Rising Crescent MoonSusanna Harwood Rubin & Nousha SalimiWe're a sleep-deprived nation, but you probably already know that since one in every three adults in this country doesn't get enough shut-eye, according to the Centers for Disease Control and Prevention. Logging less than seven hours per night is associated with obesity, diabetes, heart disease, and even problems on the job. It's no surprise we're always scoping out new sleep tricks and tips, but some experts suggest you first understand why sleep is proving to be so elusive, first. There are many possible reasons, but here's a solution that could address nearly all of them: "Stretching before bed resets ourselves and wipes the slate clean from the stresses of the day, which we carry in our bodies," says Susanna Harwood Rubin, author of the comprehensive lifestyle guide, Yoga 365 and an international yoga teacher with a home base in New York City. Additionally, making stretching part of your nighttime routine can automatically set the scene for these better bedtime habits. In creating this sequence of stretches for sleep, Susanna kept the focus on the pelvis, spine, and hamstrings because "they don't get enough movement throughout the day, whether we spend it sitting or standing. The tightness makes it difficult to relax and release, which is necessary for turning our time in bed into a restful time." With that in mind, Susanna's sequence begins with what she calls the "Rising Crescent Moon," which can be done beside the bed. It is essentially a lunge with the back knee on the ground, the torso fully upright (perpendicular to the ground), and the toes flexed. Having the toes flexed is an added bonus for releasing the soles of your feet (you're welcome, aching feet). Susanna's using blocks in the photo, but you can support your hands by reaching out and holding onto the the edge of your bed. Hold the pose for a slow count of ten on each side, Susanna says—plan to hold every stretch for that long. "It's a wonderful release of the hip flexors, the fronts of the thighs and the sole of the foot."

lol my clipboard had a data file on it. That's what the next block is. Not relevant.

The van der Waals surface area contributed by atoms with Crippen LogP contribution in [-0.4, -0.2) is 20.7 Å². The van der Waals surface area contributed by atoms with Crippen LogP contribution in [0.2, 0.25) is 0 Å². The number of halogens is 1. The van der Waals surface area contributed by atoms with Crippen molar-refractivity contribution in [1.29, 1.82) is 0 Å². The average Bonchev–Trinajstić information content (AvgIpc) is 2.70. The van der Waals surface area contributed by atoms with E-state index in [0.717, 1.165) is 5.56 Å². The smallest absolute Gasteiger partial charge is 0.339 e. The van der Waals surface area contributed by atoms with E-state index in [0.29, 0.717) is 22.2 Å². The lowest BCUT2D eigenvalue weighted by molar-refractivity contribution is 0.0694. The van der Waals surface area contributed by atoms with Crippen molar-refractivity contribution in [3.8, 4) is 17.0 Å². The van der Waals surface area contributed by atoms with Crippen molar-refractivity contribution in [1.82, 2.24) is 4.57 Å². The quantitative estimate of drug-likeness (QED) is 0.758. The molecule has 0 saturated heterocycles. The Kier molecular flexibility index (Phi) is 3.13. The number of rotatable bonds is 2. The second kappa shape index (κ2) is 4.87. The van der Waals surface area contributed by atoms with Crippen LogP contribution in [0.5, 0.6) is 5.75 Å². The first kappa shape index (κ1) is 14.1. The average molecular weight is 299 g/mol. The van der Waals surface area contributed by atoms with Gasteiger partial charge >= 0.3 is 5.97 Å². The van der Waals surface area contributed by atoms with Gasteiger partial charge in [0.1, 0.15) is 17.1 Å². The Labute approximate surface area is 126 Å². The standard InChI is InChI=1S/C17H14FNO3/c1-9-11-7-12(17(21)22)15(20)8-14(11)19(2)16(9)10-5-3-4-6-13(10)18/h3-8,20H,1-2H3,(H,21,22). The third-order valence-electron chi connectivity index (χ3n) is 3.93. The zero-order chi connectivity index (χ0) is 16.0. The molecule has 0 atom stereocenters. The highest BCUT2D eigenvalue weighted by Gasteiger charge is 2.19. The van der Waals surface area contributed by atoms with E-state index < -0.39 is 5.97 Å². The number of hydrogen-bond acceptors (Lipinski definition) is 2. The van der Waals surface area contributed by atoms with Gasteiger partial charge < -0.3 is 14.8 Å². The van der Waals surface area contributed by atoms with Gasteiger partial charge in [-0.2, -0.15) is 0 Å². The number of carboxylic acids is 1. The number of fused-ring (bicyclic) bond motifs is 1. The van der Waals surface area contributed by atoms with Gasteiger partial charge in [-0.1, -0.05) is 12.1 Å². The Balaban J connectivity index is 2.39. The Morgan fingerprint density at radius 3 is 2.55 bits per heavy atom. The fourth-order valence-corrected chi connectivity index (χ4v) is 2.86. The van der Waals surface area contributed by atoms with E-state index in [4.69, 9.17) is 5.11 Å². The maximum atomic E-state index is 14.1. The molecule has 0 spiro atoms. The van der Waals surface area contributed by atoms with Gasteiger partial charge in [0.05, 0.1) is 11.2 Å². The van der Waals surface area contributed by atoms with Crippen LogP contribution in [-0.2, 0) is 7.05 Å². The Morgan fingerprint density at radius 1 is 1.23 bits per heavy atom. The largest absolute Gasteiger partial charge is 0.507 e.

Resting Crescent MoonSusanna Harwood Rubin & Nousha SalimiAfter you've done Rising Crescent Moon on each side, it will be time for you to climb into, or rather, onto, your bed. After doing this a few nights in a row, it will come to signify the transition into bed in a gentler and more pleasant way than simply putting on pajamas and brushing your teeth (although bedtime routines are crucial to sound sleep). Once on your bed, you should gather your pillows and have one under each hand as you get into your Rising Crescent Moon position. Now, instead of holding the torso upright, however you can let your torso sink down, slowly, gently, to come to rest on your front thigh. If your torso doesn't reach your thigh, that could indicate lower back tightness or hip-flexor tightness, which will ease in time. For now, use another pillow or a folded up blanket on top of your thigh to bridge the gap to your torso. The important thing is to feel supported. From here on in, every stretch will be done on the bed, supporting a gentle transition into the bed, under the covers and out of wakefulness.